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Real Work-Life Balance is a Thriving Personal Life

This is a very silly story. Yesterday, I received a random four hours of vacation. I checked to see if it couldn’t be transferred to another day or if I could take it at another time, and I couldn’t. Further, I wouldn’t get “credit” for any work I did during this time. The vacation vanished if I didn’t take it. Initially, I thought I would work through it to catch up. But then I thought, how silly. I’m being given the gift of time and I’m just going to throw it away? It made me realize how screwed up my ideas about work-life balance had become.

Real Work Life Balance

When we talk about work-life balance in the U.S., we’re talking about maintaining some semblance of a life while we have a job.

According to the top Google search hit on the topic: work-life balance is

 the state of equilibrium where a person equally prioritizes the demands of one’s career and the demands of one’s personal life.

So you balance the “demands.” This means we get our errands done, take care of our children, and don’t physically or mentally break down outside our job. Work-life balance is giving it all in your work and having enough scraps at the end that you don’t fall apart. Not having work-life balance means actually falling apart. Work-life balance should be our bare minimum, and yet we always talk about work-balance as if it is something we should all be striving for.

We don’t talk about work-life balance where you’re putting the same amount of effort and energy into making your life awesome as you do at your job. When we think about leisure time, we think about watching TV or eating out – passive activities. We don’t talk about pursuing our dreams, learning new skills, expanding our minds and connecting with bigger forces in our community through friends or social change.

What Would Happen if We Really Balanced Work and Life

It’s no wonder to me that people want to retire early. With so many people working remotely, the lines between work and life have significantly blurred and most people never decided to set boundaries. Instead, work creeped into every moment of personal life.

The FIRE movement really resonates with people who want a real work-life balance. They don’t want to spend the best hours/days/years of one’s life working for someone else or working at all while giving nothing to ourselves. When do we get to put our personal lives first or even sixth?

Is it selfish? No. Because why should we have loyalty to our companies? They don’t have loyalty for us. Why shouldn’t we get to enjoy our own lives? As my favorite Mad Men quote says, that’s what the money is for.

I don’t want to work so hard at my job that the only energy I have left is for sleeping. I want to have a full vibrant life where I’m learning and creating at my best level. In a real work-life balance, I want to bring at least as much energy into my personal life as I bring into my work life. I want to have great physical, mental, and emotional health, great relationships and purpose. I shouldn’t have to wait until I’m retired to build that life for myself. I should be building that life while I work.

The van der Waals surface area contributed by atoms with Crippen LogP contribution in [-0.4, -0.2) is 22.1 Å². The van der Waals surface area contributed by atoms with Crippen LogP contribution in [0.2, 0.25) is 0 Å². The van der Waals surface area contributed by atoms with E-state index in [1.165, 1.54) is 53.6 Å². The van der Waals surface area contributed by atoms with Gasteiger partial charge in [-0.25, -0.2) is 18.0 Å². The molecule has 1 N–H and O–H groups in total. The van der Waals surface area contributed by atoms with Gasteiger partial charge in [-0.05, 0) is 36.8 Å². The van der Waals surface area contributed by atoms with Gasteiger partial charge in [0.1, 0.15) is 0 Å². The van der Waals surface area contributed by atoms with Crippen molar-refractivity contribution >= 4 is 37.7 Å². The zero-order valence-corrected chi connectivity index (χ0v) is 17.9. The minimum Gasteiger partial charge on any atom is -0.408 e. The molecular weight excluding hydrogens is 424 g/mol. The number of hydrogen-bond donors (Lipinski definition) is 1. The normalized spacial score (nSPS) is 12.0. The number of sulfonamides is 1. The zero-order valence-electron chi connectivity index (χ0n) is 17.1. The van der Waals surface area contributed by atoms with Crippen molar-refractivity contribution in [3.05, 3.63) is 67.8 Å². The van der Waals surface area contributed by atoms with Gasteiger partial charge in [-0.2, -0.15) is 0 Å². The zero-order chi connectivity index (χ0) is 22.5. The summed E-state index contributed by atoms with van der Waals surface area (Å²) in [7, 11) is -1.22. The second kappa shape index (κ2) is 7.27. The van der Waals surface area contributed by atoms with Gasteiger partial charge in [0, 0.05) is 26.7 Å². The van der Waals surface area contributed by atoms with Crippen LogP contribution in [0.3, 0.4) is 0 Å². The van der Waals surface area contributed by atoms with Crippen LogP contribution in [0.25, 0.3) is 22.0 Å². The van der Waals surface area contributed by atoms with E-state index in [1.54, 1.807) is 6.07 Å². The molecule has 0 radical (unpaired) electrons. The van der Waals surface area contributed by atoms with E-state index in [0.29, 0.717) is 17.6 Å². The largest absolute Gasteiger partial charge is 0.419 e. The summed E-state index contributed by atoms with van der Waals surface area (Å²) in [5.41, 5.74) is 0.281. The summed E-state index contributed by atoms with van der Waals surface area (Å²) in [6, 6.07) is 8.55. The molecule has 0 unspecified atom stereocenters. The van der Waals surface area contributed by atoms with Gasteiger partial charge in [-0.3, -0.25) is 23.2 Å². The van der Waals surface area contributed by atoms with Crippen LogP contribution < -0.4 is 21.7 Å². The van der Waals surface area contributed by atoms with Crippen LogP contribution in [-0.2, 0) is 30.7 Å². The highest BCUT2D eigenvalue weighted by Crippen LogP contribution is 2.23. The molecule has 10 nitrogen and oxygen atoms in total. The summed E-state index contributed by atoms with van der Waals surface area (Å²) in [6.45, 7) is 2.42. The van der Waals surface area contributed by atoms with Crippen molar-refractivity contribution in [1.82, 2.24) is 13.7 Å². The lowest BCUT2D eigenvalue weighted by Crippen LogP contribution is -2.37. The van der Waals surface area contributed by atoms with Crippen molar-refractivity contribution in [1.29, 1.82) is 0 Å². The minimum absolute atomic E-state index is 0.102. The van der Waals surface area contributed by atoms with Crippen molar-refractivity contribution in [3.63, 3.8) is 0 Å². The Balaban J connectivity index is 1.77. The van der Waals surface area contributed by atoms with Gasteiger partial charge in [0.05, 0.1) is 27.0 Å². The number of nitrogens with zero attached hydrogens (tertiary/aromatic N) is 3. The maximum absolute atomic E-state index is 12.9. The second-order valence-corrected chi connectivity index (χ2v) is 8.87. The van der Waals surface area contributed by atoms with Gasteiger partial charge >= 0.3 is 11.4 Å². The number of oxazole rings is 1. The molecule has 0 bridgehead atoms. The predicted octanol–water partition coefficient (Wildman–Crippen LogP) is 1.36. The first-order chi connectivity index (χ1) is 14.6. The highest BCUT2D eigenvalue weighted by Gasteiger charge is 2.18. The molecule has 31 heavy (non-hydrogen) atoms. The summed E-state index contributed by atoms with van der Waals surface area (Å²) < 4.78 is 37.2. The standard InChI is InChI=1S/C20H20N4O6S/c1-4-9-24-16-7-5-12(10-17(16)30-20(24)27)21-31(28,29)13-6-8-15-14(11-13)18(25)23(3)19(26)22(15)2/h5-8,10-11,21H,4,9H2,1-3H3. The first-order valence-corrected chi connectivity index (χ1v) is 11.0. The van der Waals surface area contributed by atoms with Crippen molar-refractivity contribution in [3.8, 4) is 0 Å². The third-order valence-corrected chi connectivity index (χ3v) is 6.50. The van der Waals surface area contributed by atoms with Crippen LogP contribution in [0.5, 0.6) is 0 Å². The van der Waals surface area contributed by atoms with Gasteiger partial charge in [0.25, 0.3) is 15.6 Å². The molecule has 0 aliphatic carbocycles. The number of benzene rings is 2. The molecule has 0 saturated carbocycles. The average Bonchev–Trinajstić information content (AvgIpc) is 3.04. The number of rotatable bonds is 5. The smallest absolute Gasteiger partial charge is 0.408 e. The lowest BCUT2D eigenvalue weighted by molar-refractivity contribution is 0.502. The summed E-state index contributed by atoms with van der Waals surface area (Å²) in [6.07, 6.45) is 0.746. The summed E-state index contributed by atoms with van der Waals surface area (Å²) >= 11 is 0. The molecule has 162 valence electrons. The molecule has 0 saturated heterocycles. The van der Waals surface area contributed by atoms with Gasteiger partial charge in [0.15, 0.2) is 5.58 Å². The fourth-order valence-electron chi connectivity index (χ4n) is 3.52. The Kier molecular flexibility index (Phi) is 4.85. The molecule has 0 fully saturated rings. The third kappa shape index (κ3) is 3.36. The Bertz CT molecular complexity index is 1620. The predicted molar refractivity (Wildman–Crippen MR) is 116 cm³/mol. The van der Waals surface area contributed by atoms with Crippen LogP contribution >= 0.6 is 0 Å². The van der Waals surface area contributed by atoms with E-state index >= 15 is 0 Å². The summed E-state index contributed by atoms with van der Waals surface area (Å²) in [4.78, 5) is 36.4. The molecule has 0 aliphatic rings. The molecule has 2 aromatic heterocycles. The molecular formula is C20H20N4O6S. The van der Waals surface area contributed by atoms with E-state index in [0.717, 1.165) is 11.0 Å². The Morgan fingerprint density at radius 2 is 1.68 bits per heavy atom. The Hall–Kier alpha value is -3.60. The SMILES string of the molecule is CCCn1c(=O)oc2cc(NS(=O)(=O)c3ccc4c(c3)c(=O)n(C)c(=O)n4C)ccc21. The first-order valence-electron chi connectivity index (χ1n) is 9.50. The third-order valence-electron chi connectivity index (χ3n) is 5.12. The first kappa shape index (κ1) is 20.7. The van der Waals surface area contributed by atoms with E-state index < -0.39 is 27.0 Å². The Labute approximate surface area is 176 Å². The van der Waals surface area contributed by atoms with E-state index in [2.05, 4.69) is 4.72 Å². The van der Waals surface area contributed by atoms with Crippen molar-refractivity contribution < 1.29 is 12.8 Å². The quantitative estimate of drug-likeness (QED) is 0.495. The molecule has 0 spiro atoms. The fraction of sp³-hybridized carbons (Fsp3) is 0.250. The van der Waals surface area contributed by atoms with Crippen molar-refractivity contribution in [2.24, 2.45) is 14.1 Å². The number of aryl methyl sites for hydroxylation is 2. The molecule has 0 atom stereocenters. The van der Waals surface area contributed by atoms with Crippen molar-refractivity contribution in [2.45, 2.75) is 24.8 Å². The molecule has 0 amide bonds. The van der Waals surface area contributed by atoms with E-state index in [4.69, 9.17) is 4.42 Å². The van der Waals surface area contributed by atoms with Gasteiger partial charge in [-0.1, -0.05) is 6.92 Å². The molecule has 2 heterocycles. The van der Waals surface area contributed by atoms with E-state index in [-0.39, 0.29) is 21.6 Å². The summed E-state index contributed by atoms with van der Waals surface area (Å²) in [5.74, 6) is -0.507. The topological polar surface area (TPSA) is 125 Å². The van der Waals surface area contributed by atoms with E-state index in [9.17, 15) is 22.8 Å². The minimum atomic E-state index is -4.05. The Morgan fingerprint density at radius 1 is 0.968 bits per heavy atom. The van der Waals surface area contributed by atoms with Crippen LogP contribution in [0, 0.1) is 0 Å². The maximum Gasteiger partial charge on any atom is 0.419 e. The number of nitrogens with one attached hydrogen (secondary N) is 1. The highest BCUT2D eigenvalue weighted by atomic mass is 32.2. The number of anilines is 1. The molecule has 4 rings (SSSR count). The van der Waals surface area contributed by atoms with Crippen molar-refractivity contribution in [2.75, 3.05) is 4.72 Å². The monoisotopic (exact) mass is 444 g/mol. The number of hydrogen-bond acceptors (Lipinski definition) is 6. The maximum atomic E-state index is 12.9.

Work-Life Identity

It makes a lot of sense that we define ourselves by our jobs, because we spend most of our time and energy there. Further, many of us don’t have other identities.

And that might not matter, but eventually we retire, or at least reach retirement age. And many people die shortly after retiring, because they’ve lost all meaning and all identity in their lives. We spend so much of our lives saving for retirement, but we don’t spend time thinking about what we want to do with this free time. This is what the four hours seemed like to me. I had no clear idea what to do when gifted with the most precious gift of all – time. I had a clear vision of the work things I could work on, but I had no personal vision. And that’s not balance.

How to Achieve Real Work Life Balance

I admit that my story represents the easiest part of work-life balance – figuring out what to do with time I already have. But it’s an important component. If we don’t plan for free time, it can get frittered away. If we don’t put strict boundaries on the time that is ours, it can easily be subsumed by something else. It’s kind of like we need a budget for our time. If I have this much time I will do this list of 5 things that I’ve been putting off.

Just like we have clear priorities for our jobs, we need clear priorities for our personal lives. What would really improve your life right now? If your goal is having more meaningful relationships, then use your found time to reconnect with a friend. For those who want better health, prioritize stretching or exercise with spare minutes. You don’t necessarily need four free hours on a random Monday to do these things. Keep a running tab so it’s top of mind when you have a few extra minutes at the grocery store or while waiting in line. Block that time for yourself. Then block more time for yourself. And never feel guilty about it. This is your time. Your job only gets to take so much of it.

Conclusion – What Real Work Life Balance Would Look Like

If I had real work-life balance, I would have treated the four free vacation hours as a gift. So what did I eventually do with my free four hours? I went rock climbing, because I’ve been meaning to go for awhile, and my excuse was always that I didn’t have time! I went on a bike ride, I read books, and I did do some errands that were bothering me. What I learned from my career break and from this offer of free time, is that time is precious. I need to seize it and use it to the best of my ability.

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